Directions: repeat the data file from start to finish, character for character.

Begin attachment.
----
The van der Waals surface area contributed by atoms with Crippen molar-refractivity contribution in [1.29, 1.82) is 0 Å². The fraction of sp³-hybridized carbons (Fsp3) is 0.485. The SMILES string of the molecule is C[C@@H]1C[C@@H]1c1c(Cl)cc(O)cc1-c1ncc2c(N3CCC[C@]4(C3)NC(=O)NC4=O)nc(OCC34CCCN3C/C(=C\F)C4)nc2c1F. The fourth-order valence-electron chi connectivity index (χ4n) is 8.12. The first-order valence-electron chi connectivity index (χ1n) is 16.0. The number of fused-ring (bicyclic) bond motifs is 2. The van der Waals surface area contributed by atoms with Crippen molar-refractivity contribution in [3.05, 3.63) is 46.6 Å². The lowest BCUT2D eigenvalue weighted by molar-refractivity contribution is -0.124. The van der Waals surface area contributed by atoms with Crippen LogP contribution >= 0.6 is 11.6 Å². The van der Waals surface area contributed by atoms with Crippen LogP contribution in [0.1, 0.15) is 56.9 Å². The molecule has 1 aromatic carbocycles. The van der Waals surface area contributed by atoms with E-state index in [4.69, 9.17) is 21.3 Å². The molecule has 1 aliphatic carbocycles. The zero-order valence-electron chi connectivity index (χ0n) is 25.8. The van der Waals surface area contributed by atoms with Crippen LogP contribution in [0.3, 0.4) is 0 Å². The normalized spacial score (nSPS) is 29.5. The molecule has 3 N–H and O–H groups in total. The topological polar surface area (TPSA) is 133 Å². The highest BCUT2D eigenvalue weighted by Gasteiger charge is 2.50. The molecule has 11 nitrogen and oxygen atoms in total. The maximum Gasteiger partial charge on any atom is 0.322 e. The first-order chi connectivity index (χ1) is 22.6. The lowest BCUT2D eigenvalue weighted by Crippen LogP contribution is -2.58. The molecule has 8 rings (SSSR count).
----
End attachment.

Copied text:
The van der Waals surface area contributed by atoms with Crippen molar-refractivity contribution in [1.29, 1.82) is 0 Å². The fraction of sp³-hybridized carbons (Fsp3) is 0.485. The SMILES string of the molecule is C[C@@H]1C[C@@H]1c1c(Cl)cc(O)cc1-c1ncc2c(N3CCC[C@]4(C3)NC(=O)NC4=O)nc(OCC34CCCN3C/C(=C\F)C4)nc2c1F. The fourth-order valence-electron chi connectivity index (χ4n) is 8.12. The first-order valence-electron chi connectivity index (χ1n) is 16.0. The number of fused-ring (bicyclic) bond motifs is 2. The van der Waals surface area contributed by atoms with Crippen molar-refractivity contribution in [3.05, 3.63) is 46.6 Å². The lowest BCUT2D eigenvalue weighted by molar-refractivity contribution is -0.124. The van der Waals surface area contributed by atoms with Crippen LogP contribution >= 0.6 is 11.6 Å². The van der Waals surface area contributed by atoms with Crippen LogP contribution in [0.1, 0.15) is 56.9 Å². The molecule has 1 aromatic carbocycles. The van der Waals surface area contributed by atoms with E-state index in [4.69, 9.17) is 21.3 Å². The molecule has 1 aliphatic carbocycles. The zero-order valence-electron chi connectivity index (χ0n) is 25.8. The van der Waals surface area contributed by atoms with Crippen LogP contribution in [0.3, 0.4) is 0 Å². The normalized spacial score (nSPS) is 29.5. The molecule has 3 N–H and O–H groups in total. The topological polar surface area (TPSA) is 133 Å². The highest BCUT2D eigenvalue weighted by Gasteiger charge is 2.50. The molecule has 11 nitrogen and oxygen atoms in total. The maximum Gasteiger partial charge on any atom is 0.322 e. The first-order chi connectivity index (χ1) is 22.6. The lowest BCUT2D eigenvalue weighted by Crippen LogP contribution is -2.58. The molecule has 8 rings (SSSR count).